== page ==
9 Reasons Why New Members Aren’t Babies

NHPW_FakeTweetNote: Zoe Zeta is a fictional character, but this image represents tweets we often see.

The babies epidemic.

For the last few years, we’ve seen our many sorority women who once referred to their sisters as new members take a more parental approach, calling these 18- to 20-year-old women “babies.”

Wow. We actually want these members to be intelligent, talented, strong, mature and successful members—women. We want them to make good choices and smart decisions as sisters. We want them to be our future leaders. And yet, some of us are calling them “babies.” It doesn’t add up.

Why? Because they’re not babies. Here are 9 reasons why.

1. They can feed themselves.
01_Feed themselves_Emma Stone

2. They hold their heads up and sit without your support.
02_Sit Up_Baby

3. They don’t need to be fed every few hours. Ok, maybe some do. After all, we’re college students. But at least a bottle is out of the picture.
03_Hungry_Zac Efron

4. They can sit in the front seat.
04_Sit in Front Seat_Baby

5. They can walk and move around without scooting or crawling.
05_Crawling

6. They can respond to their name and smile when you talk to them.
06_Respond to Name_Despicable Me

7. They can communicate, so when something is wrong or they have concerns, they ideally should be able to tell you with actual words. You shouldn’t have to decipher their cooing sounds.

8. They can sleep through the night. Ok, so again, college students sometime struggle with this one, but at least they don’t need to be fed, rocked or sung lullabies to put them back to sleep.
08_sleep_baby

9. And the real kicker—they don’t need their diapers changed. Thank goodness.
07_Diaper

Lift new members up by treating them like the amazing women they are!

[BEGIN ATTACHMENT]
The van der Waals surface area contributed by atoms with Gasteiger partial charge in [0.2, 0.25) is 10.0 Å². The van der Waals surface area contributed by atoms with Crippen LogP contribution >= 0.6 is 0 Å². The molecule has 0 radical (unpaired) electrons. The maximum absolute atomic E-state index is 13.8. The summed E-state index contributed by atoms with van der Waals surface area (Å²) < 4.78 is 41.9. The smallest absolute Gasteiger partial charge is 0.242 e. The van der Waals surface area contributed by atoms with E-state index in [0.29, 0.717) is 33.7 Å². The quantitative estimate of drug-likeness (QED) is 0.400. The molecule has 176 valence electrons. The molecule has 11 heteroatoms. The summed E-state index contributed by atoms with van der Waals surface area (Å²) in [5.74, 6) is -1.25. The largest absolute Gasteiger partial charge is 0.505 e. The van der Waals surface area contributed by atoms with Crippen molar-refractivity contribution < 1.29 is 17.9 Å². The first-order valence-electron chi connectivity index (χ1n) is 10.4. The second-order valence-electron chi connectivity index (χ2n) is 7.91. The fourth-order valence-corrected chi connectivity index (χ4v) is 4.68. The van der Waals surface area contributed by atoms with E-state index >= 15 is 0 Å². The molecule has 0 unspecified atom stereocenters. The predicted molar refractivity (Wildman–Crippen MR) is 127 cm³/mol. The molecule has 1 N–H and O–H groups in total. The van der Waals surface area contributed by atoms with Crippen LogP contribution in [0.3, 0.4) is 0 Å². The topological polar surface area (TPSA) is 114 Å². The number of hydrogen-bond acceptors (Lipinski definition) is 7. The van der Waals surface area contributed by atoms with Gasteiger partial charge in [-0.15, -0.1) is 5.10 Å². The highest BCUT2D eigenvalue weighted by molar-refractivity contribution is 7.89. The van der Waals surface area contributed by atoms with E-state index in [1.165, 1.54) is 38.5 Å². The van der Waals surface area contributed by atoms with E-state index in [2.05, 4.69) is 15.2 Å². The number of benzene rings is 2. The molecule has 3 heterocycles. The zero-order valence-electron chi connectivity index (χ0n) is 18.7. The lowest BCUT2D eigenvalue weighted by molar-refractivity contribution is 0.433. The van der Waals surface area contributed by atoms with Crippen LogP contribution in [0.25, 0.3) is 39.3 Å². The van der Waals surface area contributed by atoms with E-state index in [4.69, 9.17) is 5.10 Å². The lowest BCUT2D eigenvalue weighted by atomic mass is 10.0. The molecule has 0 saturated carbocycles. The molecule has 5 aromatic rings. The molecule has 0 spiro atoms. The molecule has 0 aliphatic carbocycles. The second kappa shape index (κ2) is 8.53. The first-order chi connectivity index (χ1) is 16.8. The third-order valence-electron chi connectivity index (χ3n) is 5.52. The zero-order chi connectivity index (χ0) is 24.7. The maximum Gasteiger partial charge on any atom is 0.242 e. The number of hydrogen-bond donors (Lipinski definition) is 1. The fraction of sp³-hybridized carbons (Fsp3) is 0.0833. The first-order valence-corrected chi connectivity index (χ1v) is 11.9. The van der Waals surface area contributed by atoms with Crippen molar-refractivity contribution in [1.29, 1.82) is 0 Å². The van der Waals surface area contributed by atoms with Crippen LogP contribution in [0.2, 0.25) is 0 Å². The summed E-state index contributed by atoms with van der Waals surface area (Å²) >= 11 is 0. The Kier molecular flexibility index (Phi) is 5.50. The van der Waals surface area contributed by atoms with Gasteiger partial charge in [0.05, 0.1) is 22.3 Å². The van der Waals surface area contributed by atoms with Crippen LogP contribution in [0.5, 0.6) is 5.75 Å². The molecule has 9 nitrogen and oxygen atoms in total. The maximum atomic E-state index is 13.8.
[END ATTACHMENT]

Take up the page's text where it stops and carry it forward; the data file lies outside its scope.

National Hazing Prevention Week 2013 was Sept. 23-27. To educate our members and others about hazing prevention, Zeta Tau Alpha developed lists (inspired by BuzzFeed) to highlight positive member experiences and combat hazing. While these lists might be funny, hazing is not a joke. Join ZTA to end hazing by doing the right thing, for the right reason, all the time.

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8 thoughts on “9 Reasons Why New Members Aren’t Babies

  1. Trust me when I say I am VERY against hazing. As a member of my university’s Panhellenic Executive Board, I am very supportive of the fight against hazing, and am currently involved in spreading awareness for National Hazing Prevention Week! However, having said that, I absolutely LOVED being a ZTA “Baby.” People of an older generation might view this as a demeaning term, but us girls in the chapter think it actually portrays an anti-hazing connotation. We treat our Zeta babies as princesses – we are always there for them, and we truly act as their older sisters as they acclimate to life in college. I wish people were not so quick to judge the term, because given the chance, I would relive my year as a zeta baby in a heartbeat!

    • Thank you for that feedback and perspective. Here’s where we are coming from.

      Yes, the term “baby” could merely signify that you are the newest addition to a chapter, but we advocate that sister and new members are even better terms. Babies are helpless. They cannot speak or act for themselves, and that’s not an idea we want associated with our new members. From day one, we hope to convey that ZTA is for smart, intelligent women, interested in friendship, service and leadership. We see new members as young women who have a voice and we encourage them to use it to contribute in positive ways! Besides, in real life, siblings are always more fun when they are at an age they can interact, play and talk with you at the same level.